As we recognize National Eating Disorder Awareness Week from February 26th-March 4th, 2018, it is a perfect time for us to broaden our knowledge on the breadth, impact, and treatment of eating disorders.
Eating disorders are serious mental illnesses and include such things as Anorexia Nervosa, Bulimia Nervosa, Binge-Eating Disorder, Avoidant/Restrictive Food Intake Disorder, and others. Eating disorders can lead to serious psychological and physical complications. Eating disorders have the highest mortality rate of any psychiatric illness. These disorders can lead to problems in social and emotional functioning and in relationships with caregivers, peers, and siblings. Eating disorders are complex mental illnesses that impact an estimated 30 million people in the U.S. There is no one single cause for an eating disorder, and eating disorders affect people from all ages, ethnicities, and genders.
Eating disorders are not lifestyle choices or fads – those who have eating disorders are not making willful choices to restrict calories, binge eat, or purge. The illness can have devastating effects on emotional reasoning, cognitive functioning, and social skills. Individuals with eating disorders often feel powerless to the effects of the eating disorder.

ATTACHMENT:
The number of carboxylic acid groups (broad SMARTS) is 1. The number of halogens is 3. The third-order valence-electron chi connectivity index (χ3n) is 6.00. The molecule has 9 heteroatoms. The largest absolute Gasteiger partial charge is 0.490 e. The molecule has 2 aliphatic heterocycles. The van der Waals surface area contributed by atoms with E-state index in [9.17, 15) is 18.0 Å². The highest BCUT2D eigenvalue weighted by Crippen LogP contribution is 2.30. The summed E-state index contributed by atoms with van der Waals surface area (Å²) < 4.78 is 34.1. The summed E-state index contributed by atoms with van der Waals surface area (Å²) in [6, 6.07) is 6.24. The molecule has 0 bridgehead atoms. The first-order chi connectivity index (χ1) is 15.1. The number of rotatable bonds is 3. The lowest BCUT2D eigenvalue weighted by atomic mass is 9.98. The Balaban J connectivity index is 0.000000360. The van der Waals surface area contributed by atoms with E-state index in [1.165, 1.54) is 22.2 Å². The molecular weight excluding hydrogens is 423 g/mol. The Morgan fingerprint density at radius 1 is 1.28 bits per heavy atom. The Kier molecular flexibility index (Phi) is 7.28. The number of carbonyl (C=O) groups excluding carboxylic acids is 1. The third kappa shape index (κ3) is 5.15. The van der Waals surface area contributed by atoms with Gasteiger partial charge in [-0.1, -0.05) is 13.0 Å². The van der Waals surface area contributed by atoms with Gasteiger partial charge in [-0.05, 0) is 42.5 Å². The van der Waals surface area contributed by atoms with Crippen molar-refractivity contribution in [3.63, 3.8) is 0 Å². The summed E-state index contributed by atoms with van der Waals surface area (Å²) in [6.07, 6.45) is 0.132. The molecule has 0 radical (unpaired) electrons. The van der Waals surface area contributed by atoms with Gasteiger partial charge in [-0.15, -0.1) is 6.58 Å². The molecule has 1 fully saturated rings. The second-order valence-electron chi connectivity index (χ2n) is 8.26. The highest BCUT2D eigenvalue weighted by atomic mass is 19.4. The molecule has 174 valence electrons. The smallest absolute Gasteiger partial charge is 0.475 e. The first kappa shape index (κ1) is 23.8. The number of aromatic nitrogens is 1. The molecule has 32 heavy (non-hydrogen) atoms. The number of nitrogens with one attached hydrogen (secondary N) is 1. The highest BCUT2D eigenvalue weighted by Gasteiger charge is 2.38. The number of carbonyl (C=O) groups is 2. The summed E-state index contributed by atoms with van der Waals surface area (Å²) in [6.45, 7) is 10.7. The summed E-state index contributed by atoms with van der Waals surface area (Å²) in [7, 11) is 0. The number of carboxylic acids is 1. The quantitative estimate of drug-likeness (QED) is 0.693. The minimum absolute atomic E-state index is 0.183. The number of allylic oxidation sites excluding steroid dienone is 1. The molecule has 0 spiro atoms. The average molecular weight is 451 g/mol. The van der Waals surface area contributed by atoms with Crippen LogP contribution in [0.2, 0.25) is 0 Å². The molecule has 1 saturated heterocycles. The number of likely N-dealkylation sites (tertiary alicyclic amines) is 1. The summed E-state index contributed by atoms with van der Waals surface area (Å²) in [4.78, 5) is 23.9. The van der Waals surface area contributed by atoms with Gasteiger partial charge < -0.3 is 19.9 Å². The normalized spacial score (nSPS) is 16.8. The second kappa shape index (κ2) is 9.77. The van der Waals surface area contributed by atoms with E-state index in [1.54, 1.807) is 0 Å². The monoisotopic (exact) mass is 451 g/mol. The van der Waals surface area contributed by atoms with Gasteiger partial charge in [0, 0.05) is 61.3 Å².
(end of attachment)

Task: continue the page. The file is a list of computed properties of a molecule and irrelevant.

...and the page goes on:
It is important to be educated on potential signs and symptoms of an eating disorder. Some symptoms include: an intense preoccupation with food, weight, or one’s body; compulsive exercise; withdrawal from peers or family; constant fear of gaining weight or becoming fat; refusal to eat except for small portions; restriction of previously enjoyed foods; lack of menstruation; eating alone or in secret; eating large amounts of food in short periods of time; and abuse of diet pills or laxatives. Eating disorders are treatable and there is hope for long-term recovery. The more we can educate ourselves about these illnesses and the treatment options available, the better we can serve those who are struggling with an eating disorder and help restore balance and peace. This 2018 National Eating Disorder Awareness Week spread education and support for those in need, and may the rest of the year be filled with health, happiness, and self-compassion.
Miranda Barfuss, Director of Development, TriCity Family Services
There are a variety of treatment options available that range from intensive inpatient treatment to local support groups. At TriCity Family Services in Geneva, we offer an outpatient, comprehensive, family-based approach to treating eating disorders which recognizes parents and caregivers as the best resource for their child’s/adolescent’s recovery. We work closely with the family and empower caregivers to be central in the treatment of their child. For more information about eating disorders and their treatment, please visit www.tricityfamilyservices.org or call 630-232-1070.